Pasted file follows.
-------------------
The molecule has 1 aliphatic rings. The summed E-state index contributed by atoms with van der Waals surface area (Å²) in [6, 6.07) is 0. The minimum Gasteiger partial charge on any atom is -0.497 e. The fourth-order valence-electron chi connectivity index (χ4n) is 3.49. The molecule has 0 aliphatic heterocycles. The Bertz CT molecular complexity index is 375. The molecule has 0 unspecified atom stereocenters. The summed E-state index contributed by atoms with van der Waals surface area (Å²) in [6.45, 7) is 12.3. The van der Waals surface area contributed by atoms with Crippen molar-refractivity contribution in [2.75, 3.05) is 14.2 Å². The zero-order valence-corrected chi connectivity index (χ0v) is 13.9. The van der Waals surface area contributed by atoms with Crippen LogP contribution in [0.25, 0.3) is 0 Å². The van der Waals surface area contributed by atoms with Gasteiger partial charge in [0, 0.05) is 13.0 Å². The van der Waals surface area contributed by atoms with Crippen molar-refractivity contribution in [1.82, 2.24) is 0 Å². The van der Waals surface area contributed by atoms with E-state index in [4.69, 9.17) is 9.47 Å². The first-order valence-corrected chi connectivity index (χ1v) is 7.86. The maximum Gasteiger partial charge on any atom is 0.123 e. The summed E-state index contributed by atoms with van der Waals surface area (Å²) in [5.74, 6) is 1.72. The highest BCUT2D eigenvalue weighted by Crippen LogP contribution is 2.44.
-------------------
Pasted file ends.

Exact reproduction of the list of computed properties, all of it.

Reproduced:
The molecule has 1 aliphatic rings. The summed E-state index contributed by atoms with van der Waals surface area (Å²) in [6, 6.07) is 0. The minimum Gasteiger partial charge on any atom is -0.497 e. The fourth-order valence-electron chi connectivity index (χ4n) is 3.49. The molecule has 0 aliphatic heterocycles. The Bertz CT molecular complexity index is 375. The molecule has 0 unspecified atom stereocenters. The summed E-state index contributed by atoms with van der Waals surface area (Å²) in [6.45, 7) is 12.3. The van der Waals surface area contributed by atoms with Crippen molar-refractivity contribution in [2.75, 3.05) is 14.2 Å². The zero-order valence-corrected chi connectivity index (χ0v) is 13.9. The van der Waals surface area contributed by atoms with Crippen LogP contribution in [0.25, 0.3) is 0 Å². The van der Waals surface area contributed by atoms with Gasteiger partial charge in [0, 0.05) is 13.0 Å². The van der Waals surface area contributed by atoms with Crippen molar-refractivity contribution in [1.82, 2.24) is 0 Å². The van der Waals surface area contributed by atoms with E-state index in [4.69, 9.17) is 9.47 Å². The first-order valence-corrected chi connectivity index (χ1v) is 7.86. The maximum Gasteiger partial charge on any atom is 0.123 e. The summed E-state index contributed by atoms with van der Waals surface area (Å²) in [5.74, 6) is 1.72. The highest BCUT2D eigenvalue weighted by Crippen LogP contribution is 2.44.